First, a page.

If you ban hidden ingredients in your products, services and indeed, entire supply chain, you begin to significantly improve against a key measure we believe is vital to operating an authentic and ethical business.

One of the ten criteria we believe is integral to operating an ethical business is the mindful and ethical creation and delivery of products along entire value chain.

This means opening up your processes, product components and sources of those components to public scrutiny. This is a strategic decision, probably aligned with your higher purpose and company culture.

“Every day there are new cases in the media of businesses using surreptitious naming of ingredients to hide sources and components they should really be avoiding the first place.”

Take the example of palm oil. By popular accounts there are around 200 derivative names of palm oil which have been claimed to be a method of hiding its inclusion in products as wide as food for human consumption to cosmetics. A recent example exposed by the BBC identified that pork gelatine has been used in NHS vaccines.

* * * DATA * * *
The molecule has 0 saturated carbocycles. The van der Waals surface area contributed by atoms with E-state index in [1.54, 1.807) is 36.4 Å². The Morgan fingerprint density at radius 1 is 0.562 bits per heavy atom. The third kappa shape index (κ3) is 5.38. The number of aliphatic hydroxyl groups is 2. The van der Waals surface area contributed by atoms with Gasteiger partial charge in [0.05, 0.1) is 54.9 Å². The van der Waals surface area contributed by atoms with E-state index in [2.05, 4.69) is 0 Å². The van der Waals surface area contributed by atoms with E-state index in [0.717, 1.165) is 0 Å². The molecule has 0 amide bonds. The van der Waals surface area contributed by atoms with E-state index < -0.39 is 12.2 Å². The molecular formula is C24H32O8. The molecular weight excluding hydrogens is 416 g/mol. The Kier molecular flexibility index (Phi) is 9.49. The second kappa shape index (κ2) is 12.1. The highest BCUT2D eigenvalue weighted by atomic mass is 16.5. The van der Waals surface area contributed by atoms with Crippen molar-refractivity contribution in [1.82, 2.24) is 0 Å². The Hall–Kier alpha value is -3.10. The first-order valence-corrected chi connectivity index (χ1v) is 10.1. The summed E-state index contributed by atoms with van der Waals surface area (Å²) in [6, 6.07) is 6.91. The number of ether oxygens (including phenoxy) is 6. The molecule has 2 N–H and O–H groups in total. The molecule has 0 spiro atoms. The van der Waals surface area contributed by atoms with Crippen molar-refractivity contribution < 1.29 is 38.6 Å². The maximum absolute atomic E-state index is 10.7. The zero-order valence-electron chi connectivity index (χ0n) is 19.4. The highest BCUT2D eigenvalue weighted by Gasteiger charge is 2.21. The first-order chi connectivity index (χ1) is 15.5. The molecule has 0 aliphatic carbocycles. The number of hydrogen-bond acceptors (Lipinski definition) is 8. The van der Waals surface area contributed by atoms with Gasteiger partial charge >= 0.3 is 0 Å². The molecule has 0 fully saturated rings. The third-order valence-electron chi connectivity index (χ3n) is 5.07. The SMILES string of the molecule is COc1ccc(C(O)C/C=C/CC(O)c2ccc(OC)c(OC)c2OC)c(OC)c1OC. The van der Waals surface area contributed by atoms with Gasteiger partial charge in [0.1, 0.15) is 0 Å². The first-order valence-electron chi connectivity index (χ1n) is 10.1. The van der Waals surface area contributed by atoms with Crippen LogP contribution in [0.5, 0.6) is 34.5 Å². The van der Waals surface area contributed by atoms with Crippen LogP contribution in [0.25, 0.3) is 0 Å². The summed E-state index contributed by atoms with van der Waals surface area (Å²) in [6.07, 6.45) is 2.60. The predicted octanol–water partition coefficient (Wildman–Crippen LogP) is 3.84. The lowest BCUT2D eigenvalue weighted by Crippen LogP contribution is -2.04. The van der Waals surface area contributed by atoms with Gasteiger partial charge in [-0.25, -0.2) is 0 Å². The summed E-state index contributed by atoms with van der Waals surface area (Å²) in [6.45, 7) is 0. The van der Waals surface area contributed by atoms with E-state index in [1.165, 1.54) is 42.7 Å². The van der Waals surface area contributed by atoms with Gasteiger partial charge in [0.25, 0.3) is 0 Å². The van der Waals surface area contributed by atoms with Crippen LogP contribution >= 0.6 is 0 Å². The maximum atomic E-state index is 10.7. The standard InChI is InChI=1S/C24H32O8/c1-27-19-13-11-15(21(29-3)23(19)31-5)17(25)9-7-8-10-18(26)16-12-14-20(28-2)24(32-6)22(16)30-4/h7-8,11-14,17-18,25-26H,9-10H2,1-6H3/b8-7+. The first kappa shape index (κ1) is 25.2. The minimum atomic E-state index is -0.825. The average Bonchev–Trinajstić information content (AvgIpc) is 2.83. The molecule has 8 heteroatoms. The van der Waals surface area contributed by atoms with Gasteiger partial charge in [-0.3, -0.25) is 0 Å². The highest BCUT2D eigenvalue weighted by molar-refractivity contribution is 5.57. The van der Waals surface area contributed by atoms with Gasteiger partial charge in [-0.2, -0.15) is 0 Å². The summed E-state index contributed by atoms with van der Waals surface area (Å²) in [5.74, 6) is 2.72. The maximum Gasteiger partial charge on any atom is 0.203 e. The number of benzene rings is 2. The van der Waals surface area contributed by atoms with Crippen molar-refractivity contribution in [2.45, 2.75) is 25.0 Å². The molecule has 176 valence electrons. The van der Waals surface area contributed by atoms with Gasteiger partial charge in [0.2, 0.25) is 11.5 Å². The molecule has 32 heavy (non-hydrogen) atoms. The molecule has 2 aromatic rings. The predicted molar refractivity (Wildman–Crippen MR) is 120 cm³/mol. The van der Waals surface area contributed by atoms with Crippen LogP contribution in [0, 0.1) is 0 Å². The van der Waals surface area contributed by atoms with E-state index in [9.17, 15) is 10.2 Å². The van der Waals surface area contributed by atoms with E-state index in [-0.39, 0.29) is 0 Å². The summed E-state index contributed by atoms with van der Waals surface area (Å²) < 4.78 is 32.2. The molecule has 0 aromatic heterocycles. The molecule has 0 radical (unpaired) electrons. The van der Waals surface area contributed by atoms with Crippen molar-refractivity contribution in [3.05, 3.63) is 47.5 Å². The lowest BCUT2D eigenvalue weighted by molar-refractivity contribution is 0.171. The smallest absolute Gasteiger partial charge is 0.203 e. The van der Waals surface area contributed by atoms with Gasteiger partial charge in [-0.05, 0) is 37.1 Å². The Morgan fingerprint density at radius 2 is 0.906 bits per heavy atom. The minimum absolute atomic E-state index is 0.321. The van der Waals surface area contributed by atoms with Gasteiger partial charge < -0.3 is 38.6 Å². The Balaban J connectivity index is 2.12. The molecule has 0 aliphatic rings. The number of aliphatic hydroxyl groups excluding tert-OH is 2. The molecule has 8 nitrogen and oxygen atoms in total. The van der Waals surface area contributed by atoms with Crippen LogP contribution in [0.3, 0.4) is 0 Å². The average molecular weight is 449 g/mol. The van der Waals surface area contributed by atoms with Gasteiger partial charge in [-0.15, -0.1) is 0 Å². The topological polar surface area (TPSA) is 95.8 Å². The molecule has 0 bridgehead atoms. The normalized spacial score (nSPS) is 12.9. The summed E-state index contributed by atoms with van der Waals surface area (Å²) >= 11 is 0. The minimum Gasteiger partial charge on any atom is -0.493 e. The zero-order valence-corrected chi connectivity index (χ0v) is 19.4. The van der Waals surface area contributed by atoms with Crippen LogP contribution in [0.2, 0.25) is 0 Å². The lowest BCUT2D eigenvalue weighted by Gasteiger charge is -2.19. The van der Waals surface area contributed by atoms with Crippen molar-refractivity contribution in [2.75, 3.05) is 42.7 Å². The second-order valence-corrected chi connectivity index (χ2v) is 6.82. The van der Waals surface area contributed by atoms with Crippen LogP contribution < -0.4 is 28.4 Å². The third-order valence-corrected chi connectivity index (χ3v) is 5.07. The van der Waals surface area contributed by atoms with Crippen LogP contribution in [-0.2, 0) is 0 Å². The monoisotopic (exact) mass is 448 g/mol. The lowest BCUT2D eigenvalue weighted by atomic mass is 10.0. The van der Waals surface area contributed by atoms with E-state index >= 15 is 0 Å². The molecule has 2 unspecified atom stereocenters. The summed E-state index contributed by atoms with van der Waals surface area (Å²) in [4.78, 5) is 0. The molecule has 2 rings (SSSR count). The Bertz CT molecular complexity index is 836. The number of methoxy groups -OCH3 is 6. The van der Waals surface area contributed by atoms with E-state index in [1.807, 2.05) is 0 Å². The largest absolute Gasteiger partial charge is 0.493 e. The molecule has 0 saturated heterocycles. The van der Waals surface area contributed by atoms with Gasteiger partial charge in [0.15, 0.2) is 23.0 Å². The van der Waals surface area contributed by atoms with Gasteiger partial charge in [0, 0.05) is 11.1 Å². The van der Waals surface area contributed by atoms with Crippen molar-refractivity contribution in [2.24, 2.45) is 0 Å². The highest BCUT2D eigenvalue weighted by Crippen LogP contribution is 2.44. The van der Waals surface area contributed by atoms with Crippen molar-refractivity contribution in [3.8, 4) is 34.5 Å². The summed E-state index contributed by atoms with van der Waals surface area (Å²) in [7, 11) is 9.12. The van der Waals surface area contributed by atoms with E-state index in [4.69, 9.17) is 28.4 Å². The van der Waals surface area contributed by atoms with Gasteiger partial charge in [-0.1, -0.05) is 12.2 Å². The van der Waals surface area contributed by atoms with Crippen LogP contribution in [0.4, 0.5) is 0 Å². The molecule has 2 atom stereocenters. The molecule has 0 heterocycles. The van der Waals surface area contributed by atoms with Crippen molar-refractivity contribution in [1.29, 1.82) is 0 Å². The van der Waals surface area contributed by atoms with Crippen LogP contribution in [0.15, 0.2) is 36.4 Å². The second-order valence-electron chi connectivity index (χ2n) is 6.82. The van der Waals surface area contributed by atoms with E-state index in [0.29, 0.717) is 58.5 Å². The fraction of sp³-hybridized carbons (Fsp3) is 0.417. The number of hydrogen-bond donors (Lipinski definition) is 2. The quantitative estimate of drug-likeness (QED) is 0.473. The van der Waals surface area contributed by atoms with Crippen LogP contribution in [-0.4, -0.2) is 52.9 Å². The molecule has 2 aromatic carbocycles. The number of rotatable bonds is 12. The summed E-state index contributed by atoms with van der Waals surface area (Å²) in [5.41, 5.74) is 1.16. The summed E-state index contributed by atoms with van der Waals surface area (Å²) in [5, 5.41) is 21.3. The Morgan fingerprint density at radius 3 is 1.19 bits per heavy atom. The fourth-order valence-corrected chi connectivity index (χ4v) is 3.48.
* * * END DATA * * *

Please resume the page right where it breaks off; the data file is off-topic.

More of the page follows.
This article is not designed to point the finger or highlight more examples of unethical practice, but rather to begin the debate of just how important it is that you declare everything that makes up your products, where it comes from and how it moves through each step of your supply chain. Such an attitude probably begins at the top of your organisation, where leaders need to set an expectation and culture of transparency that in itself begins to add an extra level of marketing possibilities as you seek to establish competitive edge in your busy marketplace.

Subscribe to The Mindful Collective to post a comment about this article.
Request to be a Member so that you can publish your own articles.